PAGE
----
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Here in New York the nights are drawing in and all of a sudden, an arctic wind has appeared, nails of icy rain, a chill that makes skin raw, and fingers ache and itch when finally warmed. Do you know the Hans Christian Anderson story of the Snow Queen? It's one that's lived in my imagination ever since it was read to me as a child, and it's strands of story eventually grew into a song of the same title. The tale begins with the Devil thrilled with his new invention: an enchanted looking- glass that has the power to make every good deed look gross and evil, and give the kindest person a hideous and disfigured reflection. He decides to travel with it up to heaven to goad the angels, but he doesn't get so far before their cries of fury cause it to shatter. The mirror breaks into thousands of pieces which come raining down upon the earth. Splinters fall into the eyes of humans, whole shards are lodged in their hearts. Those hit wake to see the world inverted; cruelty appears as rare beauty, madness appears to be sense.

The Snow Queen - Illustrations by Edmund Dulac The Snow Queen who is devilish in her own way, longs for a royal consort and so she kidnaps a beautiful young boy called Kai whose once good heart has become afflicted with the glass. She casts a spell over him so that he won't leave her side and bewitched, Kai spends his days gazing at blocks of ice, moving them into different patterns, a impossible and senseless jigsaw of 'reason'. With glass in our eyes and our hearts, life is distorted; it is a constant problem to be solved, rather than a mystery to be lived. Even as our fingers become raw and icy rearranging those lifeless blocks into a picture that is never complete, in the moments that we do awake from the enchantment, might we see that the world is also full of grace?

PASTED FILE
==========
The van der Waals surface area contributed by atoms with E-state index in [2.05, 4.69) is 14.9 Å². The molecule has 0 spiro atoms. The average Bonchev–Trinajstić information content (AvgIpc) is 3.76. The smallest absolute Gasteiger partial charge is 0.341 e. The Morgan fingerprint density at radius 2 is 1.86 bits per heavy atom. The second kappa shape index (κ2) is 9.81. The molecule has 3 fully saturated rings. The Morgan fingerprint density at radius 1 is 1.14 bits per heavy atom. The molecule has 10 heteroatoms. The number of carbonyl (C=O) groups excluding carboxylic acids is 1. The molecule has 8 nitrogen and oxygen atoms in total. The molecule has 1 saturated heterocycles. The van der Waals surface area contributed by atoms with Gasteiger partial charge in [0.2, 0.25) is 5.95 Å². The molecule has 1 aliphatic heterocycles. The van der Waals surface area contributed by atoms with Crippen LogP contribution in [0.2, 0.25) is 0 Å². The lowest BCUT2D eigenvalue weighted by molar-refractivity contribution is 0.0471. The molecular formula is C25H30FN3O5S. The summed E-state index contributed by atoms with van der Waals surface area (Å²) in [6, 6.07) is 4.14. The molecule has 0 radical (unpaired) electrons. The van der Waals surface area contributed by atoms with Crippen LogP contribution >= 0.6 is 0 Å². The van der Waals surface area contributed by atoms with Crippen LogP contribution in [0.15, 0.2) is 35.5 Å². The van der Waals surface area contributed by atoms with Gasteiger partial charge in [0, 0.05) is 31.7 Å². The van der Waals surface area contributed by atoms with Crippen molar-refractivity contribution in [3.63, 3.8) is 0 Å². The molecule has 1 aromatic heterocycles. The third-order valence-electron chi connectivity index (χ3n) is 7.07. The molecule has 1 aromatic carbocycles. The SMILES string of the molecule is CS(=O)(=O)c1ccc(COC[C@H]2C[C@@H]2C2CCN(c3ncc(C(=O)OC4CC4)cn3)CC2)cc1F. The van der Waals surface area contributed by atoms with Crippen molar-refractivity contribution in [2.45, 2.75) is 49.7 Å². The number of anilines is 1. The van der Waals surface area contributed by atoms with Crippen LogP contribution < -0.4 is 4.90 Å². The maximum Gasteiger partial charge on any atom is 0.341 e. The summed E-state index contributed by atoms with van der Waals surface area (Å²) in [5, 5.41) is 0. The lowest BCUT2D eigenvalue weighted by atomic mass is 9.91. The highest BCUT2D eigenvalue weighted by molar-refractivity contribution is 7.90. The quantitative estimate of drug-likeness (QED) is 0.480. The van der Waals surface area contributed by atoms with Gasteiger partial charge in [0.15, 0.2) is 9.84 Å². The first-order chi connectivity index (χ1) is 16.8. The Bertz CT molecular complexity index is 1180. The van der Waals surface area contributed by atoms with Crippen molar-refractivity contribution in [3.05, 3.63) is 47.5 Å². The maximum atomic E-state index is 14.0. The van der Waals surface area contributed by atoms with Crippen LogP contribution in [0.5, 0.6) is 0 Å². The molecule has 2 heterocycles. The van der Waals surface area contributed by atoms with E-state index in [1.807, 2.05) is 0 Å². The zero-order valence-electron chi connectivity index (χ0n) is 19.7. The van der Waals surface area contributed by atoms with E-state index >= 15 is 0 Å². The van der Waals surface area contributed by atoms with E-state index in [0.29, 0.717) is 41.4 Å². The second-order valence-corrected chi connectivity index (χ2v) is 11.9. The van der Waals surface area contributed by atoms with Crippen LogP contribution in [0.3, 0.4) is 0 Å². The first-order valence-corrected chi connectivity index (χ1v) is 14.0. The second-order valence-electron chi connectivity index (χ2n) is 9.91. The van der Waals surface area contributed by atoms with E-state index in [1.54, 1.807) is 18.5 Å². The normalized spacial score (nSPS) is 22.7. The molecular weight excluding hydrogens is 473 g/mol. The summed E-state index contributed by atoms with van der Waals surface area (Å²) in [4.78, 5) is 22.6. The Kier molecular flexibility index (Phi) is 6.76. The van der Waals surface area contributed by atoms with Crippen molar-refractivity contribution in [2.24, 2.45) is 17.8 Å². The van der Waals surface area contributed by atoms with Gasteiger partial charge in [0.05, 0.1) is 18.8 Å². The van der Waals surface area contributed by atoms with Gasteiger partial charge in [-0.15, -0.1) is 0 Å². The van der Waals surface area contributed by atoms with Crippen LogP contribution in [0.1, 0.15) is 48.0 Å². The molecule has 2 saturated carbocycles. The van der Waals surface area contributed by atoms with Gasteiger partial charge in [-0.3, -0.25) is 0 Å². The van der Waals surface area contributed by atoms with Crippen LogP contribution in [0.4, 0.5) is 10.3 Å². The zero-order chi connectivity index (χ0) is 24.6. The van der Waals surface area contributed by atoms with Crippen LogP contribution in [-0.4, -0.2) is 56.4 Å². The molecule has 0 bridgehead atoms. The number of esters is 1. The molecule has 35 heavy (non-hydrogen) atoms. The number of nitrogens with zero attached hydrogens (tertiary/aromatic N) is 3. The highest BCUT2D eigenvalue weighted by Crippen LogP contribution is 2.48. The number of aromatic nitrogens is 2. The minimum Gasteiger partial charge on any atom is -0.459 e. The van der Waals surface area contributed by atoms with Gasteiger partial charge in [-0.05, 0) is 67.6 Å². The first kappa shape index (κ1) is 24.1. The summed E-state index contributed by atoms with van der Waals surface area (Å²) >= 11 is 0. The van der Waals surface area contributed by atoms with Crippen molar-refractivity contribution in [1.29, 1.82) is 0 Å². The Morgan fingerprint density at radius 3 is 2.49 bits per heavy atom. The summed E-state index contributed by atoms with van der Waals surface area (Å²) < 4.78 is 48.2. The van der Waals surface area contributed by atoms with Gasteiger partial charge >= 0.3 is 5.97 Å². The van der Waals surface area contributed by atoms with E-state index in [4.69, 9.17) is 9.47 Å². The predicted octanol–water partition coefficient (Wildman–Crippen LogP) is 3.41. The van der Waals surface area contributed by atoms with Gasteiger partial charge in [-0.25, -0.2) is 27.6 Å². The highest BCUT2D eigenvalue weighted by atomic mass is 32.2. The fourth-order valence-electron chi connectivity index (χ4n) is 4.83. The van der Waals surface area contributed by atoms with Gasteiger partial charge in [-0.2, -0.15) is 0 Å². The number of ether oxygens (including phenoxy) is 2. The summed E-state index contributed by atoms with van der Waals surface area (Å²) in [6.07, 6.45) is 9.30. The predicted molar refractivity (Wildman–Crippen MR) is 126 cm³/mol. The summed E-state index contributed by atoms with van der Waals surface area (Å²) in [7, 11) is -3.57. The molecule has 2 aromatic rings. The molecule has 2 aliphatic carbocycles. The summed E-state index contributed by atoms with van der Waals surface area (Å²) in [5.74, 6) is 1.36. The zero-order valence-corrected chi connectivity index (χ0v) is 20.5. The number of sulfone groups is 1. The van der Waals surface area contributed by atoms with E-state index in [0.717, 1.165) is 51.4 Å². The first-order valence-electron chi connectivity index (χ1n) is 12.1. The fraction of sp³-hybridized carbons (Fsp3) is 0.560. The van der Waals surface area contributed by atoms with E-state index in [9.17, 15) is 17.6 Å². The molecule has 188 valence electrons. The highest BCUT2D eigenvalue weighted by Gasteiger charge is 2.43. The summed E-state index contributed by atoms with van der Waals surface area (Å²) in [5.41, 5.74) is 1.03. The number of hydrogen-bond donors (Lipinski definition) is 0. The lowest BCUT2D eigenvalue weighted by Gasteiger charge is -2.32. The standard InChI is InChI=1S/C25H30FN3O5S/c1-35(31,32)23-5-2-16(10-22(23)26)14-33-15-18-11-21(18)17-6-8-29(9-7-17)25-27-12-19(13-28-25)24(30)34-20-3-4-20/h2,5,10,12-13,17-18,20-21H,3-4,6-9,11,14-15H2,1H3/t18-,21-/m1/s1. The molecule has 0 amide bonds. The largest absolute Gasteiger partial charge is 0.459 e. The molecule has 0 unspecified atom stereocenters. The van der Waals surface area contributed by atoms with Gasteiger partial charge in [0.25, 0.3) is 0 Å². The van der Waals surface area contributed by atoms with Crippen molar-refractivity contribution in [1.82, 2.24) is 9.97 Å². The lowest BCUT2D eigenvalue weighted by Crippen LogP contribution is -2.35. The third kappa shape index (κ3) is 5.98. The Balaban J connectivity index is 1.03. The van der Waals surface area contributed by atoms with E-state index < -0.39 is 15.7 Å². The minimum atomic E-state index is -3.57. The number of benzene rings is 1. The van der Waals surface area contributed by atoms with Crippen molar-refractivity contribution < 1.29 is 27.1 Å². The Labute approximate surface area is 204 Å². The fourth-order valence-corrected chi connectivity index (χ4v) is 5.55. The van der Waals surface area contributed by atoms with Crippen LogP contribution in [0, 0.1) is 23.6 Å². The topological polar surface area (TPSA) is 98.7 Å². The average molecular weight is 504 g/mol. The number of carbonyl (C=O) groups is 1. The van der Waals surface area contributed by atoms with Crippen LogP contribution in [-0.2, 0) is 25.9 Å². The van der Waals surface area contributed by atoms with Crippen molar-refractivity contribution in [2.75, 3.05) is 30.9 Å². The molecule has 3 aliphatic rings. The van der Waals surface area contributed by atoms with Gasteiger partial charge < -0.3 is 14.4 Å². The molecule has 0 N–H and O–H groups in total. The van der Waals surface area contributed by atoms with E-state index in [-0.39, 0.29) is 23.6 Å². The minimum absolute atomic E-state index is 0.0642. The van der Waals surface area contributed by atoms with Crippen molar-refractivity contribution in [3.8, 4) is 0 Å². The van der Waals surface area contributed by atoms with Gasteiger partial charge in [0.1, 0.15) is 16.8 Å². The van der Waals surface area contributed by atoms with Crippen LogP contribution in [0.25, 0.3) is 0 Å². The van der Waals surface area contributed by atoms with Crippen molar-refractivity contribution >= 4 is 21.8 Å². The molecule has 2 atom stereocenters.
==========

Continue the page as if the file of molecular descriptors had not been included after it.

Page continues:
Disguised graces coming with the wintery weather. Like yesterday, when the cold rain starting filling up my shoes, and soaking my socks, and I had walked the length of 5th avenue trying in vain to find some warm boots, I ducked into a deli to warm up and started chatting to a silver haired lady named...Sylvia. We spoke about where she was from in Italy, and of magical fjords in Norway and how it was when she was young. 'Manipulation means destruction' she said, talking of relationships. I assured her I already knew that (whilst thinking that when you get older, it must be funny to hear younger people so earnest in their conviction that they already know everything). But the words remained with me in the particular way they do from strange, chance encounters. Or like the other day when the sun was still warm, I was sitting in Hanco's Bubble Tea house drinking a Vietnamese coffee (a swamp of sugar and cream) and trying my best to be economical. Coffee will fill me up and repress my appetite, meaning no need for expensive take-out food, I'd decided. Just then, an elderly man walked in hawking gloves, 'Please madam...I need to buy medication'. He was practically crying, but whether it was an act or not, I couldn't know. Perhaps he had his mind on his next bottle of meths, or bag of brown. (But it is shocking to me to see poverty stricken people rooting through the rubbish here, gathering glass and aluminium to re-sell). However, if he was desperate enough to walk around cafes at sixty-odd years selling gloves, I decided in reflection he can't be doing so great. Ok, I said, how much? $6. I had $10 and handed it over. Predictably, he made a show of rooting through his pockets. - 'But I don't have any change, lady' he cried. Guilt and annoyance did battle, and the annoyance won: I started counter-hunting for one dollar bills to pay him in. The old man suddenly located the elusive change: - 'There, $2 back, thank you, thank you' he said, cutting a swift departure. Curses. A pair of gloves for $8. So much for my eco-drive. And it's still practically summer. Turns out when the arctic wind started blowing the very next day, and the heating in my new apartment was broken, I was so happy for those gloves and glad that I'd bought them off the old man, and not from Macy's. (To be fair, he'd probably swiped them from Macy's anyway...). And last night when I came back find my flat was freezing, I dropped by my cousin's place to borrow some warm blankets and ended up staying for supper. I also read Dr Seuss to his daughter and for the record, the Cat in the Hat tells you it's best to keep your eyes wide open but if you can't manage that, one eye will do just fine.